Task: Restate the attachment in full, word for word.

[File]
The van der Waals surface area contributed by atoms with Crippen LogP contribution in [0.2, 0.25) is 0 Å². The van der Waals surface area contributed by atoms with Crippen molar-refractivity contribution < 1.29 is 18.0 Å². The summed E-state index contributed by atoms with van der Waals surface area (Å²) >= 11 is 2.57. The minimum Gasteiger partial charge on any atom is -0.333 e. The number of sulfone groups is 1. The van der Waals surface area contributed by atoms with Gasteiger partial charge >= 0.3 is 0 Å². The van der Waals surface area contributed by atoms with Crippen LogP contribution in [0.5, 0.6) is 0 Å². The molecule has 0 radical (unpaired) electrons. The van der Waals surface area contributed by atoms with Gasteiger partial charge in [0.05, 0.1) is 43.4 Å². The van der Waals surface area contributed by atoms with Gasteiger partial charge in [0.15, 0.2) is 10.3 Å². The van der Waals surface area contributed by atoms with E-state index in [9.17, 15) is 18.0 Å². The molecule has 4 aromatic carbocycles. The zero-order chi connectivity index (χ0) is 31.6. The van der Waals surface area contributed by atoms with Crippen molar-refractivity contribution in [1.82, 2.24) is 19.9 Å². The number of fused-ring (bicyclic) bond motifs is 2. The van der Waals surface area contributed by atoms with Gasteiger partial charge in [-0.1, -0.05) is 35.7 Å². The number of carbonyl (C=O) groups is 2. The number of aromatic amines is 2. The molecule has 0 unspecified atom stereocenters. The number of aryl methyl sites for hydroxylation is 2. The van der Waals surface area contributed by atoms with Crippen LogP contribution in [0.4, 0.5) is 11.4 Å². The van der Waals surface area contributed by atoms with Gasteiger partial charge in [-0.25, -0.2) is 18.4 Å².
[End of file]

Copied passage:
The van der Waals surface area contributed by atoms with Crippen LogP contribution in [0.2, 0.25) is 0 Å². The van der Waals surface area contributed by atoms with Crippen molar-refractivity contribution < 1.29 is 18.0 Å². The summed E-state index contributed by atoms with van der Waals surface area (Å²) >= 11 is 2.57. The minimum Gasteiger partial charge on any atom is -0.333 e. The number of sulfone groups is 1. The van der Waals surface area contributed by atoms with Gasteiger partial charge >= 0.3 is 0 Å². The van der Waals surface area contributed by atoms with Crippen LogP contribution in [0.5, 0.6) is 0 Å². The molecule has 0 radical (unpaired) electrons. The van der Waals surface area contributed by atoms with Gasteiger partial charge in [0.05, 0.1) is 43.4 Å². The van der Waals surface area contributed by atoms with Gasteiger partial charge in [0.15, 0.2) is 10.3 Å². The van der Waals surface area contributed by atoms with E-state index in [9.17, 15) is 18.0 Å². The molecule has 4 aromatic carbocycles. The zero-order chi connectivity index (χ0) is 31.6. The van der Waals surface area contributed by atoms with Crippen molar-refractivity contribution in [1.82, 2.24) is 19.9 Å². The number of fused-ring (bicyclic) bond motifs is 2. The van der Waals surface area contributed by atoms with Gasteiger partial charge in [-0.1, -0.05) is 35.7 Å². The number of carbonyl (C=O) groups is 2. The number of aromatic amines is 2. The molecule has 0 unspecified atom stereocenters. The number of aryl methyl sites for hydroxylation is 2. The van der Waals surface area contributed by atoms with Crippen LogP contribution in [0.4, 0.5) is 11.4 Å². The van der Waals surface area contributed by atoms with Gasteiger partial charge in [-0.25, -0.2) is 18.4 Å².